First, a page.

Gospel and world

A fellow staff member and I had a good conversation yesterday about the tension of how the church makes itself relevant without it compromising its “Gospel integrity”. Certainly the conversation around the water coolers that concern the church come at both sides of this debate, those who suggest that the church “get with it” and speak to the concerns of people today and on the other hand people who believe the church is being led by “the world”. I tend to be a little suspicious about the consistency of the latter group because nine times out of ten they are talking about the church’s wrestling with same-gender marriage. Somehow that one issue has become the concern of people who think the church has lost its way. Never mind that Jesus talked far, far more about money and how wealth corrupts the disciple than sexuality, the critics of “worldly” church are obsessed by sex and the way the church deals with it.

But in a broader sense the critics of the worldly quality of the church are correct, the church has certainly accommodated itself to its surroundings in ways that have made its Gospel witness suspect. Historically the church is fairly uniform in its racial make-up, in a city you will find that churches are almost always uniformly Caucasian or African-American/Canadian, etc… Of course that was not because persons of colour wanted it so, it is a direct result of Caucasian churches that did everything they could to discourage people of colour from joining them. That may no longer be the case but the history of this practice has a legacy and we still see that legacy today. Poverty was a big issue for Jesus and the early church, much less so for the church today. Why? And yet these issues are rarely the ones critics of church “worldliness” point to when accusing us of “watering down” the Gospel.

But then the other side of this argument have an equally strong case. The church of the medieval period has somehow been privileged to “Gospel” status, meaning that hymns, liturgy and doctrine from a specific time in church history has found itself the gold standard of “tradition”. Not the early church but hundreds of years later. Which begs the question, “why then?” Why must the culture of 2017, the cultures of people around the world, be forced to hear and experience the Gospel through the lens of Europeans living a long, long time ago, and a long, long time after Jesus? What gives?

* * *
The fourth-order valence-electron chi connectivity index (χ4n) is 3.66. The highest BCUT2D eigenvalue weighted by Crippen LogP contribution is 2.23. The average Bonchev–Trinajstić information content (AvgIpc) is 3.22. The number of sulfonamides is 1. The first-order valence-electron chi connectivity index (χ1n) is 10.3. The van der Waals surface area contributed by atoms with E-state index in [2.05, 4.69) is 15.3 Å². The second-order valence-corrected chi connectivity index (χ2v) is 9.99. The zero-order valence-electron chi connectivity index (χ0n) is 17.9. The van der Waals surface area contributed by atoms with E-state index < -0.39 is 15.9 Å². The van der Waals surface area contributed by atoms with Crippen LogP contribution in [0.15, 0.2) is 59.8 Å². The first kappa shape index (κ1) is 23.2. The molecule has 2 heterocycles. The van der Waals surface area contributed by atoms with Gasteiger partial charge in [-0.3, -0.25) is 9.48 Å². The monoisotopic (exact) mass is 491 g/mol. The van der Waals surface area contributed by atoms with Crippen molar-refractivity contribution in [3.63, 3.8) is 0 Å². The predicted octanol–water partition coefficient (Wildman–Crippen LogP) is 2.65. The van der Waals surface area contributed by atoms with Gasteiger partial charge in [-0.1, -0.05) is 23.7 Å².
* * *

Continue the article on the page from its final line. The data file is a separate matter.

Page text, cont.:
My own sense of this comes down to a quote a homiletical professor shared with me years ago, “the preacher is called to afflict the comfortable and comfort the afflicted.” We cannot go back to Palestinian culture 2000 years ago and make that the context to live the Gospel. That makes no sense. Jesus’ stories were of a certain time and place. Telling them without context makes no sense. And to use context means there must be an effort to explain the stories in words and images that pertain to how we live. That’s why the church has to use the music, language and iconography of its place and time to get its message across. Anything other than that is privileging another culture that distorts the Gospel message.

However, once the context of the worship service is appropriate to the place where the church rests the message, the Gospel stories MUST not comfort the comfortable or afflict the afflicted, otherwise it makes a mockery of Jesus’ story. Churches and preachers in every community need the integrity to speak the truth in love to the people who come for worship. Using language and music of a certain time and place is not watering down the Gospel. Pretending that Jesus was just like the powerful in our community is watering down the Gospel.

And so it goes…